To the Chisenhale Gallery this week, the redoubtable incubator and R&D division for contemporary art that has been powering away in the East End for so many years, and is currently thriving under the directorship of Polly Staple. The gallery is now part of an enlightened new partnership with Studio Voltaire and the Showroom galleries, sharing resources under the banner How to Work Together. Hard times make for innovative solutions.
The artist showing until 22 June is Céline Condorelli, whose first association with Chisenhale goes back over a decade to 2003 when she and artist/curator Gavin Wade (also director of the Eastside Projects gallery in Birmingham) were involved in a project called I Am A Curator. At that time Condorelli identified as an architect and together she and Wade were known as Support Structures. They provided infrastructure and objects for a project that invited different members of the public to curate an exhibition every day. In explaining their contribution to that project Condorelli said: Support is based on generosity. It is critical but not a category. Support is a type of relationship between people, objects, social forms and political structures, in the same way that participation, or conflict, are other forms of relations. While the current exhibition presents an important shift in Condorelli’s practice, the concerns remain rooted in architectural space and the political and social relations that produce it and are produced by it.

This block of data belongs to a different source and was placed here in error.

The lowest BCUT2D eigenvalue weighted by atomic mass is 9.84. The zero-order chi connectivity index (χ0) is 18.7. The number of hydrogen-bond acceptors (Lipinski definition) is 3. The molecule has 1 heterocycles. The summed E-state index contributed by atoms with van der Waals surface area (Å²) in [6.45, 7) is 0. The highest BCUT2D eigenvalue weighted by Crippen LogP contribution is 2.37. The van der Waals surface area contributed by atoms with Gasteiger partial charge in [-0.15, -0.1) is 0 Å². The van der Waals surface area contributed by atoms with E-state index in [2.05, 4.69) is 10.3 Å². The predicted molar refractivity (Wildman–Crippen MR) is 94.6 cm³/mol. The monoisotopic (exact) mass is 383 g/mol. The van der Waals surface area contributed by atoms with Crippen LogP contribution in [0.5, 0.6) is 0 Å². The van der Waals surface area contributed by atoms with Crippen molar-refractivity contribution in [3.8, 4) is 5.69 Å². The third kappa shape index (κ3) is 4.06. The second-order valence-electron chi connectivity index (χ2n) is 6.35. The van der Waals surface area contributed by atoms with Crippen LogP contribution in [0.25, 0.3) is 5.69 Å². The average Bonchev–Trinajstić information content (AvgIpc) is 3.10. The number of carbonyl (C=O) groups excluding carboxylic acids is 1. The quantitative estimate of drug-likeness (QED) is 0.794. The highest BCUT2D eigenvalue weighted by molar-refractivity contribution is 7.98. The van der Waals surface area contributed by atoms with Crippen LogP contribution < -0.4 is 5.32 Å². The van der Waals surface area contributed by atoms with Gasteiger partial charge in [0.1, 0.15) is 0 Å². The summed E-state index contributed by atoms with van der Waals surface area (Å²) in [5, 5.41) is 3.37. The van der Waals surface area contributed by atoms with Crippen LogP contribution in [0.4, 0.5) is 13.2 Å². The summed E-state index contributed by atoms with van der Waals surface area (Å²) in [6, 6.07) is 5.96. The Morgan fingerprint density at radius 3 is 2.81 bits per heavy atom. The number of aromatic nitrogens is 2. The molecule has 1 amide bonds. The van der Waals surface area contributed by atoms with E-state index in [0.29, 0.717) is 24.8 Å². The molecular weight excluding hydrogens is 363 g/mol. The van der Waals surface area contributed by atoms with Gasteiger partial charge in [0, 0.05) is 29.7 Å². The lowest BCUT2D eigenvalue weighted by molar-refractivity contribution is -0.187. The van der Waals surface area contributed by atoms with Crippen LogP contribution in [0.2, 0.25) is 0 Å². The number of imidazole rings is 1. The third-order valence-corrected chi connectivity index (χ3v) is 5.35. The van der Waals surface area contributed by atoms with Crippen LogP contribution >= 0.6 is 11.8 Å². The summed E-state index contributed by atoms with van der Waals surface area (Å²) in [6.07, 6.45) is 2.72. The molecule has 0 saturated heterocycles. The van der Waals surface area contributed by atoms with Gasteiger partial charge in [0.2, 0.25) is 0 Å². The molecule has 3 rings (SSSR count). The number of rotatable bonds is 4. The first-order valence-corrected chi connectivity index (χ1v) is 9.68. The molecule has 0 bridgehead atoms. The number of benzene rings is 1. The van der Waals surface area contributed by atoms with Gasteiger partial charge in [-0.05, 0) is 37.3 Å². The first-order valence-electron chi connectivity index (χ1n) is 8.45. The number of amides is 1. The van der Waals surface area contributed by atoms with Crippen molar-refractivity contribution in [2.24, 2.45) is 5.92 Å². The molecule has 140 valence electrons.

Thus walking into the gallery the first thing you will notice is that the familiar double doors have been removed. A few paces beyond that hangs a shimmering golden curtain of a fabric that reads as something between space-age and theatrical. What is key here is that our perceptions and physical response to space are being subtly affected by this manipulation of the threshold to the gallery. Once past the curtain the most striking thing, especially for those of us who know the gallery well, is that the artist has caused a window to be revealed in the far wall of the gallery. Suddenly there is natural light in this normally bunker-like venue. You will notice too that the door to the office is wedged open; another important element of the show, this gesture reveals the institutional underpinnings of the exhibition, breaking open the illusion of the white cube and inviting the viewer to contemplate the staff working beyond it.
Ideas around friendship, generosity, comfort and collaboration are central to the exhibition. In the space are objects that are hybrid types of furniture: a curving white structure looks like a contemporary love seat; the draped grey form on the floor is another kind of seat and by the windows is a desk structure, supported by and supporting step ladders that allow you to climb up and peer out over the adjacent canal. What Condorelli is doing here is putting the physical body back into the space. She illuminates some of the historical underpinnings of these ideas in this way:
“Early museums and galleries were really modelled after domestic galleries but then gradually…all comfort, everything that relates to the body, is removed from the museum, until we have something that we recognise as the white cube. (..)Removing comfort corresponds to taking the body – or bodies – out and leaving a disembodied eye in its place: somehow vision is considered the only sense that should be present in the museum. You’re not supposed to have any other kind of physicality.”
This is a show of the breed that requires a lot of reading, and one that is richly rewarding in its exploration of the politics and philosophy of space, if you do go with it. It will certainly lead you to consider more deeply the environments we move through and how they condition our thinking and behaviour.
Céline Condorelli, Chisenhale Gallery, 64 Chisenhale Road, London E3 5QZ. Open Wednesday to Sunday 1 – 6pm , until 22 June 2014 www.chisenhale.org.uk